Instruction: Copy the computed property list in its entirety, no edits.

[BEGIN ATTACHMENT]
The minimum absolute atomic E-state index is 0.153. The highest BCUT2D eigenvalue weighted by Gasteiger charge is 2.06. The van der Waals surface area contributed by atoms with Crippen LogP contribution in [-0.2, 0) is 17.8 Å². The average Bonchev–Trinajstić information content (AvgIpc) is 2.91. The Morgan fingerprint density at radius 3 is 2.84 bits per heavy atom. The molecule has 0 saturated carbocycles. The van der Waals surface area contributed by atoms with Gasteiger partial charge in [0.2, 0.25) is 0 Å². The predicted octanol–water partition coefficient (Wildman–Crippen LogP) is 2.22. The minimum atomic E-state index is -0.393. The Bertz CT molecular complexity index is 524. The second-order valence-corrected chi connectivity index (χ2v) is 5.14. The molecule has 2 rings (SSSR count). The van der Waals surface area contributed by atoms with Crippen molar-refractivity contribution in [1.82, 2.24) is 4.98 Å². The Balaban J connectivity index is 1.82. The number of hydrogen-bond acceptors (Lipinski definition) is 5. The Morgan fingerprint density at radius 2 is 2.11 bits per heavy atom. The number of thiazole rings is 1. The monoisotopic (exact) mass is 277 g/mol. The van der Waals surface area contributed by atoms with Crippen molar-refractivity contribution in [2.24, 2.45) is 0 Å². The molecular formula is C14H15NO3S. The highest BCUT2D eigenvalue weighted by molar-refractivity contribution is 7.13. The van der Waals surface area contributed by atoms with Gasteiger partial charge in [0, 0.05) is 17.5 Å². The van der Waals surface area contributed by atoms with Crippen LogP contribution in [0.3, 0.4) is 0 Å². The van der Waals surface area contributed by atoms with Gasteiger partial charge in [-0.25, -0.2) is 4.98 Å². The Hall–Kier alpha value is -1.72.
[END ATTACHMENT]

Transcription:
The minimum absolute atomic E-state index is 0.153. The highest BCUT2D eigenvalue weighted by Gasteiger charge is 2.06. The van der Waals surface area contributed by atoms with Crippen LogP contribution in [-0.2, 0) is 17.8 Å². The average Bonchev–Trinajstić information content (AvgIpc) is 2.91. The Morgan fingerprint density at radius 3 is 2.84 bits per heavy atom. The molecule has 0 saturated carbocycles. The van der Waals surface area contributed by atoms with Gasteiger partial charge in [0.2, 0.25) is 0 Å². The predicted octanol–water partition coefficient (Wildman–Crippen LogP) is 2.22. The minimum atomic E-state index is -0.393. The Bertz CT molecular complexity index is 524. The second-order valence-corrected chi connectivity index (χ2v) is 5.14. The molecule has 2 rings (SSSR count). The van der Waals surface area contributed by atoms with Crippen molar-refractivity contribution in [1.82, 2.24) is 4.98 Å². The Balaban J connectivity index is 1.82. The number of hydrogen-bond acceptors (Lipinski definition) is 5. The Morgan fingerprint density at radius 2 is 2.11 bits per heavy atom. The number of thiazole rings is 1. The monoisotopic (exact) mass is 277 g/mol. The van der Waals surface area contributed by atoms with Crippen molar-refractivity contribution in [2.24, 2.45) is 0 Å². The molecular formula is C14H15NO3S. The highest BCUT2D eigenvalue weighted by molar-refractivity contribution is 7.13. The van der Waals surface area contributed by atoms with Gasteiger partial charge in [0, 0.05) is 17.5 Å². The van der Waals surface area contributed by atoms with Crippen LogP contribution in [0.3, 0.4) is 0 Å². The van der Waals surface area contributed by atoms with Gasteiger partial charge in [-0.25, -0.2) is 4.98 Å². The Hall–Kier alpha value is -1.72.